American Airlines confirmed that it is "exploring opportunities for cooperating" with Continental Airlines and British Airways, talks which may result in an alliance among the three airlines.
Rumors have been swirling since Sunday that the three carriers are negotiating some type of partnership, after Houston-based Continental rebuffed a merger proposal with United Airlines.
Under federal law, foreign airlines like British Airways cannot merge with domestic airlines like American or Continental. So the deal would more likely be a marketing coalition that allows the airlines to sell seats on each other's flights and coordinate programs like frequent-flier awards, while continuing to operate as separate companies.
A three-way hookup could also include a new application for antitrust immunity on service across the Atlantic. That's something American and British Airways have long sought but have never been able to win from government regulators.
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In a short statement Wednesday, British Airways said it is "exploring opportunities for cooperation with American Airlines and Continental Airlines. Further details will be announced when appropriate."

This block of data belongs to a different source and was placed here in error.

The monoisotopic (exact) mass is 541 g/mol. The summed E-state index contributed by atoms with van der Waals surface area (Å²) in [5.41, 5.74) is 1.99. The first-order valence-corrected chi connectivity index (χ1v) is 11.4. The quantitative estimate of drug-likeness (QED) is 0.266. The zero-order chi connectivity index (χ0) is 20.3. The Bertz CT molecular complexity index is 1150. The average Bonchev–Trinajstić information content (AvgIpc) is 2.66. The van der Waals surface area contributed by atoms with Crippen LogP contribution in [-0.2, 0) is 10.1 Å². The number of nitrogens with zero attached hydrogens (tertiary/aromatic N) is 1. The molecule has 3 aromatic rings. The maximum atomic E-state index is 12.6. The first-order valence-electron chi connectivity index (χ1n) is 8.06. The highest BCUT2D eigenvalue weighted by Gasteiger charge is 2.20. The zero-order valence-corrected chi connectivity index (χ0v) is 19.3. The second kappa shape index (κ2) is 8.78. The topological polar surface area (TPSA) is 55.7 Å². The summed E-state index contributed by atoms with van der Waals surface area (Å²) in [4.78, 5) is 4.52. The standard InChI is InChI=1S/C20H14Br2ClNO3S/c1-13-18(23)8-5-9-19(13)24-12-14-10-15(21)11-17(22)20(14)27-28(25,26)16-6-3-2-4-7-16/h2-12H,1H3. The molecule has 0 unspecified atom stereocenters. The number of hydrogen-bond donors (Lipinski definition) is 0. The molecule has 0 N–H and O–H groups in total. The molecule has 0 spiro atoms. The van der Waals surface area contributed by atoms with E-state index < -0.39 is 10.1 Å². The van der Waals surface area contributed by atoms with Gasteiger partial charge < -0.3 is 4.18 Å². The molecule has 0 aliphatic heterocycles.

Charley Wilson, a spokesman for Fort Worth-based American, confirmed the talks but declined to give further details. "That's in keeping with our policy of not discussing potential strategic activities," he said.
Continental belongs to the SkyTeam airline alliance, which includes Delta Air Lines, Northwest Airlines and Air France. But analysts say a pending merger between Delta and Northwest could force Continental out of that coalition.
The talks may result in the Houston carrier joining Oneworld, an international alliance that includes American and British Airways. Analysts say such alliance can be worth hundreds of millions of dollars in revenues for airlines.
But Darryl Jenkins, a longtime industry analyst and consultant, said an antitrust agreement among the three carriers would be the real prize. That would allow them to coordinate schedules, planning, marketing and other operations on trans-Atlantic flights - a lucrative arrangement that would essentially allow the three airlines to operate as a single carrier on flights across the Atlantic.
"If I was in American's place, I'd be at the Department of Justice at dawn every day arguing this case," he said. "They have a lot more leverage now."
American and British Airways have tried to negotiate antitrust in the past, but were told they would have to give up some of their slots at London's Heathrow Airport. Regulators argued that the airlines have an unfair advantage at Heathrow, because they were two of just four airlines allowed to fly across the Atlantic to the airport, which is Europe's busiest.
But a new aviation treaty between the United States and the European Union makes Heathrow available for more service. Jenkins says that could give a fresh boost to American's antitrust hopes, and having Continental on board could make for a stronger case.